I Corinthians 13 is the great chapter in the Bible on love. In Hebrews 11 we find a great chapter on faith.
The first verse of Hebrews 11 defines faith as being sure of what we hope for and certain of what we do not see. William Barclay says faith is hope turned into truth.
Faith has three parts: knowledge, assent, and trust. All three parts are needed if faith is to work. Let us see how these parts apply to faith as the Bible uses the word.
First, we have knowledge. I learn about Jesus Christ. He is God, who came to earth and lived as a human among us. He lived a perfect life and died on the cross as payment for our sins. On the third day he rose from the dead, and forty days later he ascended into heaven with the promise that he would come again to judge the living and the dead.
The Church fathers put these biblical truths into creedal form, and in many Christian churches they are confessed aloud at each worship service.
Second, we give assent to what we know about Jesus. We must not only know these facts, but we must also intellectually believe they are true.
Third, we have to trust Christ. That is, as the Bible teaches, we must receive him into our hearts. This is far more than just knowing about Jesus. It is trusting in him and living with him as our Lord Ð not just the object of a creedal statement we repeat in a congregational setting.
When she was small, I used to place my daughter on the counter in our kitchen. Then I would challenge her to jump into my arms. She knew I was strong enough to catch her. She also knew that I loved her and would not let her fall and get hurt. Nevertheless, she lacked the trust that allowed her to jump. One day she said to me, “Let the ends of my fingers touch your fingers.” I walked closer to the counter and she then jumped into my arms. Soon I could stand several feet from the counter, extend my arms, and say jump, and she would throw herself into my arms. This is a leap of faith.
We not only sing the hymn, “Safe in the Arms of Jesus,” we must also walk with him daily.
Life often deals us difficult experiences. When we have exhausted our ability to deal with these experiences in a mature way, we ask where we can go for help. The answers evade us and human resources lack in their ability to comfort us. In that hour Jesus invites us to come to him. We respond in faith, and he helps us answer some of these problems that could otherwise destroy us.
What do you do when you feel forsaken after losing a loved one who had been your comfort and help? Your health is poor. Your children are busy and have enough to deal with in their own lives. Your life savings dwindles as the stock market goes lower and lower.
Turn to Christ in faith and claim his promise. He will never leave you, and you will find that, in his care, you have strength for all things.
Faith is hope turned into certainty. One of your hopes may be that someday you will no longer let the words and actions of other people bother you. You fear the judgment of humans. It is true that people, including ourselves, can be very judgmental.
I thought of that when listening to President Bush’s remarks upon leaving office and returning to Texas. He has come under the judging gaze of millions in America and the world. History will clear up some of these misunderstandings and be kinder to him than is true right now. Still, the former President’s speech seemed to reveal that he is handling the criticism well. If not, and if he is a man of faith, God has a word for him: “I care very little if I am judged by you or by any human court; indeed, I do not even judge myself. . . . It is the Lord who judges me” (I Cor. 4:3-4). Receive God’s promise and all is well.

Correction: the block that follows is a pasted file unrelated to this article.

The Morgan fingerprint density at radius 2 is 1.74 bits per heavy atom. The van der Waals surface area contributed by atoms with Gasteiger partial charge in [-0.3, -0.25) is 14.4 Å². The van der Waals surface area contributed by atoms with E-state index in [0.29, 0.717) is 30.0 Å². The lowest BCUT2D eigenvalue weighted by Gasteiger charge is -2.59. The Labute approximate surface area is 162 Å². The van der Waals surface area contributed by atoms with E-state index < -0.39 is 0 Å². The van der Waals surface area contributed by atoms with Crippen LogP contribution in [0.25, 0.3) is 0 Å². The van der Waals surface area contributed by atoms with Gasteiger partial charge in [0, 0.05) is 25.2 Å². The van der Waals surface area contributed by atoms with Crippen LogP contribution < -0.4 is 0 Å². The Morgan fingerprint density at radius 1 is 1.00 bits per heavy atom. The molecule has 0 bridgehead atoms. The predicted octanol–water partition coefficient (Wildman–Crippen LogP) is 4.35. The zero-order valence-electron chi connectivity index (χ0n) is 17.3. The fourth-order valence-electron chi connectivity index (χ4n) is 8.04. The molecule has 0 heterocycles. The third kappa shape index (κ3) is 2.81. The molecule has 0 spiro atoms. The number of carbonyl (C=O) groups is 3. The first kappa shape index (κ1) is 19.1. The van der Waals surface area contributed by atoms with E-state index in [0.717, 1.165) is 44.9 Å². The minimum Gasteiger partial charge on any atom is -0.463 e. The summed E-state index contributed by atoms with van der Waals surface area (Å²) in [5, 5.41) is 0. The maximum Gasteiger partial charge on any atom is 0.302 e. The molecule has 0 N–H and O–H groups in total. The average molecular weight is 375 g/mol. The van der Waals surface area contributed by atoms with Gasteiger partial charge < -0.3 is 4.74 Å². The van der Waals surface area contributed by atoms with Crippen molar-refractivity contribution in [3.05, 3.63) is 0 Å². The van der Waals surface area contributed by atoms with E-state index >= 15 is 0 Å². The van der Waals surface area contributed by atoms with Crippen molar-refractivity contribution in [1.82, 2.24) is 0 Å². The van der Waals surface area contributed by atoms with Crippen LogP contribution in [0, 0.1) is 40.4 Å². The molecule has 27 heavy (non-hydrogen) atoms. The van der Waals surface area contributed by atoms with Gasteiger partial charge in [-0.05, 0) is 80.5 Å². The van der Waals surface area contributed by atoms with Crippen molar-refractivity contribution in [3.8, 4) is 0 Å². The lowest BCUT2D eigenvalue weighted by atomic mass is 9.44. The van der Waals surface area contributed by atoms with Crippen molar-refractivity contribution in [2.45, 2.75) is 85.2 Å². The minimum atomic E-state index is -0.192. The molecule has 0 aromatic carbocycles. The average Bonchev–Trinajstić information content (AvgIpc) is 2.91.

Do you remember what Jesus said to Martha in John 11 when he was comforting her after her brother’s death? Hear these words: “Your brother will rise again” (vs 23). Receive this comfort and the sting is taken out of death.
Then we ask, What about our investments? Will I have enough money to see me through this life? The stock market went below 8,000 today.
Your broker shrugs his shoulders and says, Your guess is as good as mine.
Yet people of faith hear the Lord saying through his word, “Therefore do not worry about tomorrow, for tomorrow will worry about itself. Each day has enough trouble of its own” (Matthew 6:34). Trust Christ, and let your hope be turned into truth.
How do we get this faith? I have tried hard to create this faith in my life, but I must be a natural-born skeptic. It just does not come.
St. Paul tells us how one becomes a person of faith: “Consequently, faith comes from hearing the message, and the message is heard through the word of Christ” (Romans 10:17). Live in your Bible. Store up its truths. Hear the Word preached in your church, and discuss it in small groups with your friends. Through this means of grace, the Holy Spirit will create the faith you long to possess.
Living without faith in other people is terrible. Yet it is much worse to live without faith in God. Imagine walking through this scary life alone. I hear people say that we should trust no one. How sad that must be. But then to hear them say that they have no faith in God is evidence of an empty and narrow life.
Next week, we will let God use Abraham to demonstrate what happens in the life of a man of faith.